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31 October, 2014

The Immoral Woman's House

We are repeatedly warned against the immoral woman's house. There is no vice like immorality, to delude with the most fascinating offers of delight — and fulfill the promise with the most loathsome experience. All vices at the beginning, are silver-tongued — but none so impassioned as this. All vices in the end, cheat their dupes — but none with such overwhelming disaster as immorality. I shall describe by an allegory . . .
its specious seductions;
its plausible promises;its apparent innocence; its delusive safety; its deceptive joys — their change, their sting, their flight, their misery;
and the victim's ruin!

HER HOUSE has been cunningly planned by an Evil Architect to attract and please the attention. It stands in a vast garden full of enchanting objects. It shines in glowing colors, and seems full of happiness and full of pleasure. All the signs are of unbounded enjoyment — safe, if not innocent. Though every beam is rotten, and the house is the house of death, and in it are all the vicissitudes of infernal misery; yet to the young, it appears like a palace of delight. They will not believe that death and damnation can lurk behind so brilliant a fabric. Those who are within, look out and pine to return; and those who are without, look in and pine to enter. Such is the mastery of deluding sin.

That part of the garden which borders on the highway of innocence, is carefully planted. There is not a poison-weed, nor thorn, nor thistle there. Ten thousand flowers bloom, and waft a thousand fragrances. A victim cautiously inspects it; but it has been too carefully patterned upon innocency, to be easily detected. This outer garden is innocent — innocence is the lure to wile you from the right path, into her grounds — innocence is the bait of that trap by which she has secured all her victims.

At the gate stands a lovely porter, welcoming kindly: "Whoever is simple, let him turn in here!" Will the youth enter? Will he seek her house? To himself he says, "I will enter only to see the garden — its fruits, its flowers, its birds, its arbors, its warbling fountains!" He is resolved in virtue. He seeks wisdom, not sinful pleasure! — Dupe! you are deceived already! And this is your first lesson of wisdom.

He passes, and the porter leers behind him! He is within an Enchanter's garden! Can he not now return, if he wishes? — he will not wish to return, until it is too late. He ranges the outer garden near to the highway, thinking as he walks: "How foolishly have I been alarmed at pious lies about this beautiful place! I heard it was Hell — I find it is Paradise!"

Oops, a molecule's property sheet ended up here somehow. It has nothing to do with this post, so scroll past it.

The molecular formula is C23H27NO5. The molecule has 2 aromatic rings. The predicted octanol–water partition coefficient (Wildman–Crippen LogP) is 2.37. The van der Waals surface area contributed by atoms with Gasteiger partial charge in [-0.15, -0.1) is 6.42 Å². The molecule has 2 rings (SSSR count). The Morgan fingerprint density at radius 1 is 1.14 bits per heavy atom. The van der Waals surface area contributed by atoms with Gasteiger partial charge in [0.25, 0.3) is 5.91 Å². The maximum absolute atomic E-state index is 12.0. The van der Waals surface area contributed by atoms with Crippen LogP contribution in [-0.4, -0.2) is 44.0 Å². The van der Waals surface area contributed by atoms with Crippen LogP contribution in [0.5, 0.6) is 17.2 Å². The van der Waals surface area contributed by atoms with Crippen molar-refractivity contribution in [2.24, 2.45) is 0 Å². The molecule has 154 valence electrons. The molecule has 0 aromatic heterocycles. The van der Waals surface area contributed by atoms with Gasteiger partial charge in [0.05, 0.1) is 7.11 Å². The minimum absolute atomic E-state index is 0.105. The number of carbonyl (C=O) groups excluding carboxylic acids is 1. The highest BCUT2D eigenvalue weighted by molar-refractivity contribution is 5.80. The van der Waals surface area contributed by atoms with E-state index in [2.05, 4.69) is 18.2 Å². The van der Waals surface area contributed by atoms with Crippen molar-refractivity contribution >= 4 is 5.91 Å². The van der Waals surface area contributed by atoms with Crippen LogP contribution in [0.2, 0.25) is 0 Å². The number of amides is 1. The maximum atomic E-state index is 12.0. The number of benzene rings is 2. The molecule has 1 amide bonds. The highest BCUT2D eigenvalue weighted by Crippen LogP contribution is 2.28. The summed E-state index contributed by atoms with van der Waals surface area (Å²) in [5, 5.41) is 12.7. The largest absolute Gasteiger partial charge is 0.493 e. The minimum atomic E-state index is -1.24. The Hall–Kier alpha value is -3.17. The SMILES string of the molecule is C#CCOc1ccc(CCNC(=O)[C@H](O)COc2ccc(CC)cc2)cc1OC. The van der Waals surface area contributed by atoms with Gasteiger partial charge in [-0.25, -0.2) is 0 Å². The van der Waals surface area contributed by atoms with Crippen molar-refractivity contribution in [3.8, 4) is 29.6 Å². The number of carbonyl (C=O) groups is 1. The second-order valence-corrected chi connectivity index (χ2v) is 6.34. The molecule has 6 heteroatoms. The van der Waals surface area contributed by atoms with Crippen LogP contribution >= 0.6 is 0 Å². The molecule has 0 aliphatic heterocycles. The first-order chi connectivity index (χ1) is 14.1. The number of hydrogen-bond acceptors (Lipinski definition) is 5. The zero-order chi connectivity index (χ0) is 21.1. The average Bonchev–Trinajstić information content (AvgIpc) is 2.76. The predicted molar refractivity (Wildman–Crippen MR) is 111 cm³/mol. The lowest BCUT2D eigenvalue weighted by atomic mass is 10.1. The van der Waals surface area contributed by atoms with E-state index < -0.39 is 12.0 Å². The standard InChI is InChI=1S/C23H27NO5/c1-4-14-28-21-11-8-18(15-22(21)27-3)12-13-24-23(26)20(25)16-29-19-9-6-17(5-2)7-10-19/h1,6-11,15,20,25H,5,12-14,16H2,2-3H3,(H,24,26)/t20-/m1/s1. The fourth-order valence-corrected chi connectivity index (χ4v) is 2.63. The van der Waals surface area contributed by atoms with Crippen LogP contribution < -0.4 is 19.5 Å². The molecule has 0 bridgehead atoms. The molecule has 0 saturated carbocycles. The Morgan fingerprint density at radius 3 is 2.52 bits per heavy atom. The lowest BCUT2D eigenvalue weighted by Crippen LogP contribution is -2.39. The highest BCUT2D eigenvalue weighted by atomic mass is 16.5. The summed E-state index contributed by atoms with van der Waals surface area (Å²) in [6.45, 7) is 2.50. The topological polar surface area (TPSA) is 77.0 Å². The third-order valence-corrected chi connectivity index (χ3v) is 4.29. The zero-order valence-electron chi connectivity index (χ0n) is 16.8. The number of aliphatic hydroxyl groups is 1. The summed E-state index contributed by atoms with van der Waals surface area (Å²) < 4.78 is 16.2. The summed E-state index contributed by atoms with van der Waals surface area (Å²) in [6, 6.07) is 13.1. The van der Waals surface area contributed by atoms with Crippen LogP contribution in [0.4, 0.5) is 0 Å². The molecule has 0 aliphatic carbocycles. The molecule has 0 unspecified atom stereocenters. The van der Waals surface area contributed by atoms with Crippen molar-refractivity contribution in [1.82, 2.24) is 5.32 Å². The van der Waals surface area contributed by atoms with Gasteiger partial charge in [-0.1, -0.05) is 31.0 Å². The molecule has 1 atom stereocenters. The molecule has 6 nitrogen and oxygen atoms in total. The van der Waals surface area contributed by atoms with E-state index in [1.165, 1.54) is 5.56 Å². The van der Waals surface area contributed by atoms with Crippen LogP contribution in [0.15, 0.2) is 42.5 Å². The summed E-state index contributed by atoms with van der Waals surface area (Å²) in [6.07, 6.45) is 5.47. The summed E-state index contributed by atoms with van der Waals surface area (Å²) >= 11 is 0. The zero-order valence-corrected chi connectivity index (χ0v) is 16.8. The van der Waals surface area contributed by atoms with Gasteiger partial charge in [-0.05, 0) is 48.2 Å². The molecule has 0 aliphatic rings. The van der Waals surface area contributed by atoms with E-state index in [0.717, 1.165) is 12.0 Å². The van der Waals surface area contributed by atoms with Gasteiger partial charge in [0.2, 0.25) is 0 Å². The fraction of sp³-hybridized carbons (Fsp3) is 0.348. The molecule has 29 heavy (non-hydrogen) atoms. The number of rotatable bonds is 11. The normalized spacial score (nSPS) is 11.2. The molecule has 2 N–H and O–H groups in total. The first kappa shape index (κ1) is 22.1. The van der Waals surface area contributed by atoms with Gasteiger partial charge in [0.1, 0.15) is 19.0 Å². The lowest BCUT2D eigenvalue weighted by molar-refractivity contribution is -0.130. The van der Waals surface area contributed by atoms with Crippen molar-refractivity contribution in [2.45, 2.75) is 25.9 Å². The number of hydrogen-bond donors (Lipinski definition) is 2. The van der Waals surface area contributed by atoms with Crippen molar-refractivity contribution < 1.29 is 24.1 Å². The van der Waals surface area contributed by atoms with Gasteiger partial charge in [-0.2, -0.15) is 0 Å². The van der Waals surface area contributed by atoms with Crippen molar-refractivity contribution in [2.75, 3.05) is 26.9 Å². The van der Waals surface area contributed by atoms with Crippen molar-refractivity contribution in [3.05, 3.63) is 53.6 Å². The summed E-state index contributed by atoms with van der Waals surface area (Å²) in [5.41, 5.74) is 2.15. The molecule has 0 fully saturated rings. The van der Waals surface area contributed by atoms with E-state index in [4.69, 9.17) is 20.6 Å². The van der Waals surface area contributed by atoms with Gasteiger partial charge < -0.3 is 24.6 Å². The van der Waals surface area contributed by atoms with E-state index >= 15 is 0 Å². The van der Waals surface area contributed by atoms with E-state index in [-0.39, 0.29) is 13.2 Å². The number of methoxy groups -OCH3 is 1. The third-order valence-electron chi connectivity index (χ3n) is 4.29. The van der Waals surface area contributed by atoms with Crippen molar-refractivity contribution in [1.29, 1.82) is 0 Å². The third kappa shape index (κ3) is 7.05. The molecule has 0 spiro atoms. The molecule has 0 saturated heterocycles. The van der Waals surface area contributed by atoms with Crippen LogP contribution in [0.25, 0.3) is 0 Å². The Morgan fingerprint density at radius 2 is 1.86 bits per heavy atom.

Emboldened by the innocency of his first steps, he explores the garden further from the road. The flowers grow richer; their fragrances exhilarate; the very fruit breathes perfume like flowers; and birds seem intoxicated with delight among the fragrant shrubs and loaded trees. Soft and silvery music steals along the air. "Are angels singing? — Oh! fool that I was, to fear this place — it is all the Heaven I need! Ridiculous minister, to tell me that death was here — where all is beauty, fragrance, and melody! Surely, death never lurked in so gorgeous apparel as this! Death is grim and hideous!"

He has now come near to the immoral woman's house. If it was beautiful from afar — it is celestial now; for his eyes are bewitched with magic. When our passions enchant us — how beautiful is the way to death! In every window are sights of pleasure; from every opening, issue sounds of joy — the lute, the harp, bounding feet, and echoing laughter. Nymphs have spotted this pilgrim of temptation — they smile and beckon him. Where are his resolutions now? This is the virtuous youth who came only to observe! He has already seen too much! But he will see more; he will taste, feel, regret, weep, wail, and die!

The most beautiful nymph that eye ever rested on, approaches with decent guise and modest gestures, to give him hospitable welcome. For a moment he recalls his home, his mother, his sister-circle; but they seem far-away, dim, powerless! Into his ear, the beautiful herald pours the sweetest sounds of love: "You are welcome here, and worthy! You have great wisdom, to break the bounds of superstition, and to seek these grounds where summer never ceases, and sorrow never comes! Hail! and welcome to the House of Pleasure!"

There seemed to be a response to these words — the house, the trees, and the very air, seemed to echo, "Hail! and welcome!" In the stillness which followed, had the victim been less intoxicated, he might have heard a clear and solemn voice which seemed to fall straight down from Heaven: "Do not come near the door of her house. Her house is the way to Hell, going down to the chambers of death!"

It is too late! He has gone in — and shall never return. He goes after her immediately, as an ox goes to the slaughter; or as a fool to the correction of the stocks — and knows not that it is for his life!

Enter with me, in imagination, the immoral woman's house — where, God grant you may never enter in any other way. There are five rooms — Pleasure, Satiety, Reality, Disease, and Damnation.
By Henry Beecher